Controlling one of these watercraft is difficult to get the hang of, and thanks to the strange combination of wave effects and AI, you'll probably get very frustrated trying to get past each race in order to qualify for the next stage. When I started, it was only with great effort and practice that I was able to get past the first stage, so much so that I had to occasionally switch to the freestyle mode to alleviate my frustration. You can modify the wave types and race lengths, but the wave settings won't help you win the races any easier, and the game is set default to three laps, so you needn't worry about that setting.
Even with the skill that Opus Corp has obviously demonstrated with the GZWave technology and jet ski gameplay, there's a lot left to be desired. If you miss a buoy, you slow down, and must accelerate again. If you pull back on your stick just a little, you slow down, stop, and tilt back in the water. If you push forward, you nose into the water and slow down. Finally, if you hit a large bump, go over a jump, or something similar, the impact of your jump is enough to stop your vehicle in its tracks. Something makes me think they didn't refine the momentum physics all that well. Lastly, while the collision detection works pretty well, the courses are cluttered with so many small objects that you'll be hard pressed to avoid at least a few collisions. There's also a pro mode, once you've unlocked amateur mode in arcade, but I doubt anyone would want to suffer through this experience that long.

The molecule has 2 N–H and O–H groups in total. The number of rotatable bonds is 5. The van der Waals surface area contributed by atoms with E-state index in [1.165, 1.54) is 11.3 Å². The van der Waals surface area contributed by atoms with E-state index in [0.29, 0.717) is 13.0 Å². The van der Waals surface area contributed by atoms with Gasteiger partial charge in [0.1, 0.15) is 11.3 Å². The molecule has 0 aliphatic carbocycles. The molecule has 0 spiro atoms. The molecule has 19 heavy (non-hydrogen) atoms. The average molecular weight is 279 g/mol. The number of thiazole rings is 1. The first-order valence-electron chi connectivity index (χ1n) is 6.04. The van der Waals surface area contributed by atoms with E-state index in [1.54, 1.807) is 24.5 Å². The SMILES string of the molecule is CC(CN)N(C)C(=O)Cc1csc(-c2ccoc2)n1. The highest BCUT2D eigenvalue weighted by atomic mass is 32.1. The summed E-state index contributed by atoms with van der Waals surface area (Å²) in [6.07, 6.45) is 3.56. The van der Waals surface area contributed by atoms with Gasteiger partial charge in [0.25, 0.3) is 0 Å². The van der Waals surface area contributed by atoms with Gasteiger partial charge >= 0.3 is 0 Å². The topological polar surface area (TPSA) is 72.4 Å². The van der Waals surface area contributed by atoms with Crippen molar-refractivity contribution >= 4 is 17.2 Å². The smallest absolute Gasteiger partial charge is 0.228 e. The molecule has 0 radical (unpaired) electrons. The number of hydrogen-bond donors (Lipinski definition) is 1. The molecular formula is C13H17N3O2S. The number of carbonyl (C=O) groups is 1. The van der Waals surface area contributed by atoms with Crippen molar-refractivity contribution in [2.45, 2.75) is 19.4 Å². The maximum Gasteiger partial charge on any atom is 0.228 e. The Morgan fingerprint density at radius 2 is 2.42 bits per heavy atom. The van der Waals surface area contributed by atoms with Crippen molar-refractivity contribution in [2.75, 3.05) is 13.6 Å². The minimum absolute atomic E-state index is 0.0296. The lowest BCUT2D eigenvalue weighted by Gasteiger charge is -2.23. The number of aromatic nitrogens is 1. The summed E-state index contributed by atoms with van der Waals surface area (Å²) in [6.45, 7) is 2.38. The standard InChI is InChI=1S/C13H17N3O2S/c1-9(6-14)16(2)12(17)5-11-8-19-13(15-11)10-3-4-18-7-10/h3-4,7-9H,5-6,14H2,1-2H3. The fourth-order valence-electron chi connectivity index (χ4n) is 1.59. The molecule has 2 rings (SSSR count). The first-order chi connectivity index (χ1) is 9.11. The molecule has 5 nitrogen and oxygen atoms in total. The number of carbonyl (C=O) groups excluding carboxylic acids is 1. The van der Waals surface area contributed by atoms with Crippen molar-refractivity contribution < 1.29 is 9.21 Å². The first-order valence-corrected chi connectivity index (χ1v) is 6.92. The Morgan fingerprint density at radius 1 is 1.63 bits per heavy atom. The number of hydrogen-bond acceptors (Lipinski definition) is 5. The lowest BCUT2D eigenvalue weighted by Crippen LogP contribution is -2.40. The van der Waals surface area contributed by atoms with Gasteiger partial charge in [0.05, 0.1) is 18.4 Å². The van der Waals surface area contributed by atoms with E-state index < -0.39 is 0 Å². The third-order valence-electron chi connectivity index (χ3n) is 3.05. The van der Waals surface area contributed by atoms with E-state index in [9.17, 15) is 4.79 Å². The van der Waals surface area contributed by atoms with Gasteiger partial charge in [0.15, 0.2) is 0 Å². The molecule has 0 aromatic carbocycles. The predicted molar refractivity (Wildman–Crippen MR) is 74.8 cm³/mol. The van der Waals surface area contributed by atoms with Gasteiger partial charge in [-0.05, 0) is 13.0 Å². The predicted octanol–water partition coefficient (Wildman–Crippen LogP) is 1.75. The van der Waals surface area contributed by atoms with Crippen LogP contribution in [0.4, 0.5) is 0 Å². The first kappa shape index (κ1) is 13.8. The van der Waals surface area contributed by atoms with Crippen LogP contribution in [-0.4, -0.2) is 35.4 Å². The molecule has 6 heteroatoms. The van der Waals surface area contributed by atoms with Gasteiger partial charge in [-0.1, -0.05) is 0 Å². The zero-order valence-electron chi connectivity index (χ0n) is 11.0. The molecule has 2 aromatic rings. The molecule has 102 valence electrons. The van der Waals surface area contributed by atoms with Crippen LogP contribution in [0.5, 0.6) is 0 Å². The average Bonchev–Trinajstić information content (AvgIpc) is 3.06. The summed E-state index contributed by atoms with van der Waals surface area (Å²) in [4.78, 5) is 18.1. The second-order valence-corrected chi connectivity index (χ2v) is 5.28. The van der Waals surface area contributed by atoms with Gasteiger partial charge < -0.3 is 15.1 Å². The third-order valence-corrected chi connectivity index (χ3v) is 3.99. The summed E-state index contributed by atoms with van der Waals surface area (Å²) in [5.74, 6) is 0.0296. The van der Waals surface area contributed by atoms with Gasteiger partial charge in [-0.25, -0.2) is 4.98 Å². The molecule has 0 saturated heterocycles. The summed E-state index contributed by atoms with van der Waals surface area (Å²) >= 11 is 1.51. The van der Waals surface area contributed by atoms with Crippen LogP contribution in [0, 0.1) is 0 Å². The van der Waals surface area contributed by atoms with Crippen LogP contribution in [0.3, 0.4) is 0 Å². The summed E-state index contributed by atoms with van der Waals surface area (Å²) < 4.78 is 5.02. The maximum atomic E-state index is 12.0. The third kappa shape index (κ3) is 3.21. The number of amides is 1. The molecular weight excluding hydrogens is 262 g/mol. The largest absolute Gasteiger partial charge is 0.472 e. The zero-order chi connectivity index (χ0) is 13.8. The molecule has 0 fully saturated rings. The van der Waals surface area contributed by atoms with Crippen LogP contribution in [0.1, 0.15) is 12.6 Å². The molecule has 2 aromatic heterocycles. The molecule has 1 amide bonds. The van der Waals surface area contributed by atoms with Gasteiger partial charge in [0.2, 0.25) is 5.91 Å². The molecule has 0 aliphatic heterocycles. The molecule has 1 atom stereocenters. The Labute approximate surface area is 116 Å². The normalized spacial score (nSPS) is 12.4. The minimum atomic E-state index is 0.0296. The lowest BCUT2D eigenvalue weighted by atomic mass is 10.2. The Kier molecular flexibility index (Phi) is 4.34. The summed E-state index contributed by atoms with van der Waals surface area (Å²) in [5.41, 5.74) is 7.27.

Wave Rally offers a two player, head-to-head experience, which can only be played via split screen. This is just a two player race, and the only significant feature of it is that it can let you handicap yourself or your opponent.